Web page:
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The theory of Kubernetes in 10 mins

Containerization of an application is not the end of story.
For any serious application, it’s the beginning of a new world of orchestration.
We need to think about many things, such as:

  • It shouldn’t be down. If down or crashed, either restart or start a new one as soon as possible.
  • Is it performing as expected? How do we monitor resource consumption?
  • How to scale up/down with minimal efforts?
  • How to move it to a different machine in case the host encountered a problem?

It’s not as easy as it seems, even for a simple use case.
So, what can we do about this? That’s where an orchestrator comes into the picture.

What is Kubernetes?

The official documentation defines Kubernetes as:

Kubernetes, also known as K8s, is an open-source system for automating deployment, scaling, and management of containerized applications.

Running containers on a single host or running a single container is not sufficient for a large-scale application.
We need a scalable solution like K8s which can handle the containers on scale and in fault-tolerant manner.

Kubernetes can run virtually anywhere — laptop, on-prem, cloud, bare-metal, VMs, etc.

The biggest advantage with K8s is that if an application can run in a container, it would(most probably) run on K8s irrespective of the underlying infrastructure.

K8s provides an abstraction over the underlying infrastructure which makes it possible.
Kubernetes on top of various runtimes


Here’s a brief list from the official documentation:

  • Service discovery and load balancing
  • Rolling updates and rollbacks
  • Self healing — kills and restarts unresponsive containers Scaling
  • Automatically mounting a wide variety of storage systems to store data
  • Secret and config management — to manage sensitive data and config separately from the containers
  • RBAC(Role Based Access Controls)

Kubernetes Cluster

A K8s cluster has two main parts — Master nodes and Worker nodes

Control Plane with Master nodes

Control plane with the help of master nodes, manages the state of a k8s cluster.
It is not recommended to run user applications on master nodes.

Worker nodes

Worker nodes run user/client applications.
Kubernetes components

Master Nodes

In a K8s cluster, control plane with master nodes manages the worker nodes, and the overall cluster.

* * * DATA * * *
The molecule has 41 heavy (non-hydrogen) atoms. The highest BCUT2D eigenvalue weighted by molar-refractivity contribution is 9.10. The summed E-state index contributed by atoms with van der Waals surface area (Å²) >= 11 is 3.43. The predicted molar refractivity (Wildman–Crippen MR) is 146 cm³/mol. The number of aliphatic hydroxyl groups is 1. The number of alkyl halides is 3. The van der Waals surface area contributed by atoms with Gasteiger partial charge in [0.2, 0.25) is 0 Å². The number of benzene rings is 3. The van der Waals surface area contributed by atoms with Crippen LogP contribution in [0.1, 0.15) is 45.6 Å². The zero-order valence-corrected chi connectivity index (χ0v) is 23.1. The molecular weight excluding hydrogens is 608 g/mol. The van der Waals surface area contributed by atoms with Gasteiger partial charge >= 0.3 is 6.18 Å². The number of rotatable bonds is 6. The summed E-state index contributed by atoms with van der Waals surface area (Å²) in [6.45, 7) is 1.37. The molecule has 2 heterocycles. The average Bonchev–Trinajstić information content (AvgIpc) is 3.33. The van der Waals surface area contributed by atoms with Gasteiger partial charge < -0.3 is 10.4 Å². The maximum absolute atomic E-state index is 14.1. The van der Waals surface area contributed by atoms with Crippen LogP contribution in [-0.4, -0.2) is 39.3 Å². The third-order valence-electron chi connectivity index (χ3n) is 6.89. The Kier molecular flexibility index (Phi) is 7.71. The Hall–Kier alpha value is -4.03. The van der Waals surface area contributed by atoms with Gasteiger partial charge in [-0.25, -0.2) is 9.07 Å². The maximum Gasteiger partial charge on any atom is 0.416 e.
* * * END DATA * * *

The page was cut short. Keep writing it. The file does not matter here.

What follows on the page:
Let’s see what is inside the control plane.


1) API Server(kube-apiserver)

API server is the face of a K8s cluster. It exposes a set of APIs that are used by all the components. All the components talk to each other via API.
The main implementation of a Kubernetes API server is kube-apiserver which is designed to scale horizontally.

2) Scheduler(kube-scheduler)

It watches for the new tasks(newly created pods) submitted to K8s cluster, and selects a worker node that can run those pods.
To select a worker node, it considers the health of worker nodes, their load, affinity rules, any other software or hardware requirements.

3) Cluster store(etcd)

K8s uses etcd to store config and state of the cluster. etcd is strongly consistent and reliable distributed key-value store. Please note that the etcd is not used to store data of containers or user applications, it’s only for cluster state.

4) Controller manager(kube-controller-manager)

It manages and runs controllers, and responds to various events.
A controller’s main job is to monitor the shared state of the cluster and make every possible change to achieve the desired state if the current state is not the desired state, more on this later.

5) Cloud controller(cloud-controller-manager)

This is specific to the cloud on which a K8s cluster is running. If you’re not running K8s on a cloud, there will be no cloud controller manager.
From Kubernetes docs — the cloud controller manager lets you link your cluster into your cloud provider’s API, and separates out the components that interact with that cloud platform from components that only interact with your cluster.

Concept of Desired state and Current State

When we on-board a workload/app on k8s, we tell k8s what’s our expectations eg. We need 3 containers always up and running.

So, this becomes the desired state of our cluster. Generally, it is part of the different payloads like your Pod deployment config in which you may define the number of replicas.

K8s continuously monitors the current state of the system, and if there’s a different between desired and current state, it tries to achieve the expected state — it scales up/down automatically, restarts/terminates containers automatically, etc.

So, let’s say, we started with 3 replicas of our container.

  • Desired state = 3 replicas

After time T, one replica crashed.

  • Current state = 2 replicas
  • K8s controller manager noticed this event and found out that current state is no longer same as desired state.